The Summer of an InSTAR Student: Kavya Tangella


Priya Mukhi, Staff Writer

This past summer, seniors in Ward Melville’s highly prestigious InSTAR program were hard at work finishing up their independent research projects. InSTAR is a three year program for hard working high school students who aspire to gain the experience and skills needed for science research. Kavya Tangella, a senior in the InSTAR program spent her summer performing research in the Psychology Department at Stony Brook University. Here’s what she told us about her project. 


Kscope: Describe your research project.

Tangella: This research project tests how the two senses of audition and vision work together.  The main focus is how a change in sound can affect visible persistence—the perceptual persistence of a visual object after it has disappeared from the screen it appeared on.  The hypothesis being tested is that a sudden change in sound frequency and visual object size in a moving visual sequence can lead to enhanced visible persistence. This goal will be accomplished by running a series of experiments in which a circle will move and periodically change size with and without changes in an accompanying series of tones. The only procedures that will be done directly to the human subjects will be simple perceptual testing.


Kscope: How did you find your lab?

Tangella: First, I searched online to see what kind of research I want to do, and came across a professor at Stony Brook whose research I was interested in. I sent him an email expressing my interest in his research, and he offered me a position at his lab in Stony Brook’s Psychology Department.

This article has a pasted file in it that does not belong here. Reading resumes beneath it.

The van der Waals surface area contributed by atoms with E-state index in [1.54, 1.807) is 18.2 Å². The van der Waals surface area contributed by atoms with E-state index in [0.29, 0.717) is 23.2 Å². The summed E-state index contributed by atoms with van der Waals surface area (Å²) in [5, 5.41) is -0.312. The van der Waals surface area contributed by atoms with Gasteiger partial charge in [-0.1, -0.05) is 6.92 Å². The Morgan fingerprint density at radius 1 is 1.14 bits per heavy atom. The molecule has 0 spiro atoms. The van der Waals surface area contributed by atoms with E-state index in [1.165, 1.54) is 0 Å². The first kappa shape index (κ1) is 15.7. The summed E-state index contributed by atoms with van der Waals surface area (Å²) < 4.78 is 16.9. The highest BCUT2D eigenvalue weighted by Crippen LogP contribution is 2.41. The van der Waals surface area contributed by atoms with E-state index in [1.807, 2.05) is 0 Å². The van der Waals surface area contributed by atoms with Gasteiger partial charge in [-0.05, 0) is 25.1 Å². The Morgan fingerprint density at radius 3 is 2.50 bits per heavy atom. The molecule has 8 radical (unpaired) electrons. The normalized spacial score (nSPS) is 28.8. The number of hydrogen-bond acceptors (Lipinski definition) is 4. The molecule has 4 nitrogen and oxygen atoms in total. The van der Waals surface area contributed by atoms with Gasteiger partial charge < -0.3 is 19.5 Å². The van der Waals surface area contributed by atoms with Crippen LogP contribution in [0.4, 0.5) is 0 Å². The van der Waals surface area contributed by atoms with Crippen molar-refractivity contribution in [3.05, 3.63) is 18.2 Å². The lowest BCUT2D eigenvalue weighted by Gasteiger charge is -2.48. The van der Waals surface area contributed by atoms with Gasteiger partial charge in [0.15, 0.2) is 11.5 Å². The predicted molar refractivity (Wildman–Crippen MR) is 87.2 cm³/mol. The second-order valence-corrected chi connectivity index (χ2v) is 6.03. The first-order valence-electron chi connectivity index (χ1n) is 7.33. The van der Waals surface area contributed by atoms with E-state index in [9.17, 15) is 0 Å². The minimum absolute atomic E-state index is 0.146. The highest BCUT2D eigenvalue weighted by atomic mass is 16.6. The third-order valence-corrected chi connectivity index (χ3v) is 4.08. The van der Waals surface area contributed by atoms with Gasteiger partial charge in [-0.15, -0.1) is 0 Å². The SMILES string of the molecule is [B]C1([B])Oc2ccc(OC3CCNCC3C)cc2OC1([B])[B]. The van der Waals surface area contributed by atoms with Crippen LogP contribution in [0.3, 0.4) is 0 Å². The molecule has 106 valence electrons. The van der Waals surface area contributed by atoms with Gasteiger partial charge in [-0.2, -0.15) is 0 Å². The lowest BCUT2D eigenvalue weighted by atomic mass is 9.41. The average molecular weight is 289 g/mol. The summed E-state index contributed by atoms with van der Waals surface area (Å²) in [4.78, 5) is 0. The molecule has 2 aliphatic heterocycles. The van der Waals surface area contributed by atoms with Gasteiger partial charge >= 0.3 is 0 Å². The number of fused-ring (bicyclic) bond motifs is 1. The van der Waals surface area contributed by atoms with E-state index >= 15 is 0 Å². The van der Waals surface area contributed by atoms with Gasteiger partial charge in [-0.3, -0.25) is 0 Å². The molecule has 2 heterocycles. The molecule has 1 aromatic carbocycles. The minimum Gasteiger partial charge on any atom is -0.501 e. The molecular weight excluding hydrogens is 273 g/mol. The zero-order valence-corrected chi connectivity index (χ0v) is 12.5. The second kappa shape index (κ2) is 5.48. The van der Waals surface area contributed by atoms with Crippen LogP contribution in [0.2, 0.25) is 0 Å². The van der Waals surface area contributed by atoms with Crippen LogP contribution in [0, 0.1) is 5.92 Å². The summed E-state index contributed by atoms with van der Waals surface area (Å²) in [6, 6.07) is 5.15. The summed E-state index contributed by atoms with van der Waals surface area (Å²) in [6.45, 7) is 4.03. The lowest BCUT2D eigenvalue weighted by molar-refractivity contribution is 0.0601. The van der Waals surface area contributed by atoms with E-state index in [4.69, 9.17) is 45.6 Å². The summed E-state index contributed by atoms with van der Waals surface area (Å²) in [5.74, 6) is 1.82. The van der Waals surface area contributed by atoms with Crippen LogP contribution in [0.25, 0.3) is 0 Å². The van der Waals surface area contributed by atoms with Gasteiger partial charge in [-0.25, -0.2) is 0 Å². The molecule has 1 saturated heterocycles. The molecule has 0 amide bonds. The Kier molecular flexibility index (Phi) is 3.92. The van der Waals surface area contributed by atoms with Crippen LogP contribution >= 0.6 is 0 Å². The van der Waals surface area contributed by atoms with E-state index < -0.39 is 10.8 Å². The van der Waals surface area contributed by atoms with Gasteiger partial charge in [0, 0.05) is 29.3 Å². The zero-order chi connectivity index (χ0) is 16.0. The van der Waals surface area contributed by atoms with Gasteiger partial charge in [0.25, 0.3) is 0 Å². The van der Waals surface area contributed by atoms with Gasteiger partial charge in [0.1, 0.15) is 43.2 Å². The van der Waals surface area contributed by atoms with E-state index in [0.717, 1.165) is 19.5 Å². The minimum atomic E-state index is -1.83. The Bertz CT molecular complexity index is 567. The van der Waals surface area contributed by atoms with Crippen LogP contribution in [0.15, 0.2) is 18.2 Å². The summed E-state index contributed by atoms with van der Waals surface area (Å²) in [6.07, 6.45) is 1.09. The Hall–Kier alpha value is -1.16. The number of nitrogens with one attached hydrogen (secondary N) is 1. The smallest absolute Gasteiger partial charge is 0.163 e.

Kscope: For how long did you research?

Tangella: I have been doing this since December of sophomore year, but did most of my research this summer.


Kscope: Do you plan on submitting your research to any competitions?

Tangella: Yes, I plan on submitting my research to the Regeneron Science Talent Search competition.


Kscope: Describe your lab experience.

Tangella: My lab experience was not like most people’s as I didn’t go into the lab everyday. I would meet with my mentor sometimes and go in when I needed to test people or analyze the data. Overall, it was a good experience.


Kscope: How did you get participants for your experiments?

Tangella: All of the volunteers are Stony Brook Psychology students, and they have to be above the age of 18. To get a hold of volunteers, there is a Stony Brook database where I posted time slots for my experiment and whoever was available would sign up for testing.


Kscope: Did you run into any problems while researching?

Tangella: I had a few issues with the program we used for testing. Sometimes it would stop working in the middle of a test, so I would have to discard that person’s results. Luckily, we were able to figure out the problems.


Kscope: Do you plan on continuing the research you did this summer in your college years or as a career option?

Tangella: I plan on going into a field like Psychology or Neuroscience, but I’m not sure if I’m going to specifically continue this exact project.


Kscope: What is your advice for students who want to get involved in research?

Tangella: I think that students should look at all the fields they are interested in, and look for professors that research in those fields. Students should also ask many professors for opportunities, because lots of times people won’t reply to emails or say no, so be persistent and don’t give up.